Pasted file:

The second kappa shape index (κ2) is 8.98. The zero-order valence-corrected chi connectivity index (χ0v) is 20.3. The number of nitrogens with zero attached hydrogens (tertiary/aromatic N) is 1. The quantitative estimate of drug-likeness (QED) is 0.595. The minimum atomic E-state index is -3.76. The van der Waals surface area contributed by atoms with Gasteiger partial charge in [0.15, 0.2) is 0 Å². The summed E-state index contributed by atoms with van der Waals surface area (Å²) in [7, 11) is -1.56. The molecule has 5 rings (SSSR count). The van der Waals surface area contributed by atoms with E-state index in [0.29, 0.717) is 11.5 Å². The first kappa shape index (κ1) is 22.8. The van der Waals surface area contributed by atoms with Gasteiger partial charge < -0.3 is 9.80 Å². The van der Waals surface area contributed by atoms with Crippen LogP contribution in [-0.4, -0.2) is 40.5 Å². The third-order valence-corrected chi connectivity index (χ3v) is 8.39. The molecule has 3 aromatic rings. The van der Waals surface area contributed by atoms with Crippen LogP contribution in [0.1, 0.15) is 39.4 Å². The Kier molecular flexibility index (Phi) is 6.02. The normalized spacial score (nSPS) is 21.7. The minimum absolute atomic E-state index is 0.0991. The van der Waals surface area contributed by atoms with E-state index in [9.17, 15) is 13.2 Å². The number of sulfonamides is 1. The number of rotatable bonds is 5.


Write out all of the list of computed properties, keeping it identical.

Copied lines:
The second kappa shape index (κ2) is 8.98. The zero-order valence-corrected chi connectivity index (χ0v) is 20.3. The number of nitrogens with zero attached hydrogens (tertiary/aromatic N) is 1. The quantitative estimate of drug-likeness (QED) is 0.595. The minimum atomic E-state index is -3.76. The van der Waals surface area contributed by atoms with Gasteiger partial charge in [0.15, 0.2) is 0 Å². The summed E-state index contributed by atoms with van der Waals surface area (Å²) in [7, 11) is -1.56. The molecule has 5 rings (SSSR count). The van der Waals surface area contributed by atoms with E-state index in [0.29, 0.717) is 11.5 Å². The first kappa shape index (κ1) is 22.8. The van der Waals surface area contributed by atoms with Gasteiger partial charge < -0.3 is 9.80 Å². The van der Waals surface area contributed by atoms with Crippen LogP contribution in [-0.4, -0.2) is 40.5 Å². The third-order valence-corrected chi connectivity index (χ3v) is 8.39. The molecule has 3 aromatic rings. The van der Waals surface area contributed by atoms with Crippen LogP contribution in [0.1, 0.15) is 39.4 Å². The Kier molecular flexibility index (Phi) is 6.02. The normalized spacial score (nSPS) is 21.7. The minimum absolute atomic E-state index is 0.0991. The van der Waals surface area contributed by atoms with E-state index in [9.17, 15) is 13.2 Å². The number of sulfonamides is 1. The number of rotatable bonds is 5.